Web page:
The WordPress Voice and Tone Survey: Results

Published 08 Apr, 2014 under Editorial

This survey continues a post from around a month ago discussing the tone and voice of WordPress’s written content, and recommending a community-approved writing style guide.

The post led to a lively discussion about the nature and aims of WordPress content. This survey is an effort to get a sense of what the WordPress community as a whole thinks.

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The WordPress Voice and Tone Survey

Published 25 Mar, 2014 under Editorial

This survey asks what the community as a whole thinks about the nature and aims of WordPress’s written content.

This survey continues a post from two weeks ago discussing the tone and voice of WordPress’s written content, and recommending a community-approved writing style guide.

The post led to a lively discussion about the nature and aims of WordPress content.

Read more →

Why WordPress Core Needs a Writing Style Guide

Published 11 Mar, 2014 under Editorial

Update: We’ve published the results of our survey on the tone of WordPress Core. Please have a look!

Tone is often a subliminal thing. Over months and years, you work with a person, an organization, or a software package, and eventually you notice that it generally makes you feel either happy or bummed out, listened to or scoffed at.

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Five WordPress Features We’re Thankful For

Published 26 Nov, 2013 under Editorial

It’s the week of Thanksgiving here in the USA, and that got us thinking about gratitude, and the things we’re thankful for. One of them is WordPress. It’s easy to take the software for granted, and skip straight to wishing that your social sharing plugin had a way to turn the Twitter bird upside down—or that TinyMCE didn’t eat your HTML markup when you switched to “Visual”—but gratitude for what you do have is a really healthy thing.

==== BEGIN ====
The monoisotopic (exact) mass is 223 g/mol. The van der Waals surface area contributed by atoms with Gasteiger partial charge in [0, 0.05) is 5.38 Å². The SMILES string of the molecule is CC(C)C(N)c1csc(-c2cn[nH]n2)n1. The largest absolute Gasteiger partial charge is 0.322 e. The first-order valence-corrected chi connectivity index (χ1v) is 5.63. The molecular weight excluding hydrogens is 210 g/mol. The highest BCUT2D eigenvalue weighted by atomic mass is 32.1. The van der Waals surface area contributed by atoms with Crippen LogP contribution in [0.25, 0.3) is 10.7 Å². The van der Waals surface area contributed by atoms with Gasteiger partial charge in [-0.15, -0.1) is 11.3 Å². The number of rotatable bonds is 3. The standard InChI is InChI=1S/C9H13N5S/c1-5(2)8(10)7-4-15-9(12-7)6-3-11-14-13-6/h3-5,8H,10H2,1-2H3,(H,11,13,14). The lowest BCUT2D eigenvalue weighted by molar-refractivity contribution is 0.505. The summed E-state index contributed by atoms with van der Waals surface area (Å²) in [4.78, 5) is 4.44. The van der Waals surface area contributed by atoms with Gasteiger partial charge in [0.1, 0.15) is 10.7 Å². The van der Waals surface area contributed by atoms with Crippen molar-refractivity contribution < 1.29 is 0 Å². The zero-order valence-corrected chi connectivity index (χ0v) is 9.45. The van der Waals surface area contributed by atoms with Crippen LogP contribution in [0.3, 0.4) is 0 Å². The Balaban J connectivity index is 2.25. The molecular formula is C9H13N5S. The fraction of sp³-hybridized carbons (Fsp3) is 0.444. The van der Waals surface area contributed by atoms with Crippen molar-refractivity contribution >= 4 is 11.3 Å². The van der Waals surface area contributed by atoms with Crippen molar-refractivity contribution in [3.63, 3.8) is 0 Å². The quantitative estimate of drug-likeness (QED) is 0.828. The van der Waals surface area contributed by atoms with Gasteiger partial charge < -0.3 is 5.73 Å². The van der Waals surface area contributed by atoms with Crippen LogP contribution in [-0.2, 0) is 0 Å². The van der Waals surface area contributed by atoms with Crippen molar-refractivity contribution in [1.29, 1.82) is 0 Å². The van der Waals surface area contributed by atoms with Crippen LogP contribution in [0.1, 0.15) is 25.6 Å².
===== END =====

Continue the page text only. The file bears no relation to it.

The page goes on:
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Always Use a Child Theme!

Published 12 Nov, 2013 under Editorial, Theme Customization

One request for help we hear far too frequently in our work at Press Up is: “I pressed an update button, and now my site doesn’t look right.” The cause is usually that people have customized the look-and-feel of their public site without using a child theme.

Just using the theme works fine for them, for a while.

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6 steps to a better WordPress user experience

Published 05 Jun, 2013 under Editorial

I’m a big fan of things just working, and especially so when it comes to blogs and blogging platforms. One of the lovely things about WordPress is that you can set it up how you want it and get rid of all the stuff you don’t need, so that it empowers your blogging rather than just gets in the way.

In my attempts to be more efficient (also known as “being lazy”), I’ve picked up a couple of little tips to make running and using your WordPress install that bit easier. Let’s get to it!

1. Simplify to fit your needs

Ghost has been making a big stir recently with its “just a blogging platform” tagline, but WordPress has got that covered too. There’s been a surge in popularity for “admin themes” recently; plugins which “theme” the WordPress backend. Personally, I think some of the better ones are fantastic — on sites which are straight-up blogs, I now always install the DP Dashboard plugin. The Hunter skin is a particular favourite of mine; its one column design lets you focus on one thing at a time (hint — writing).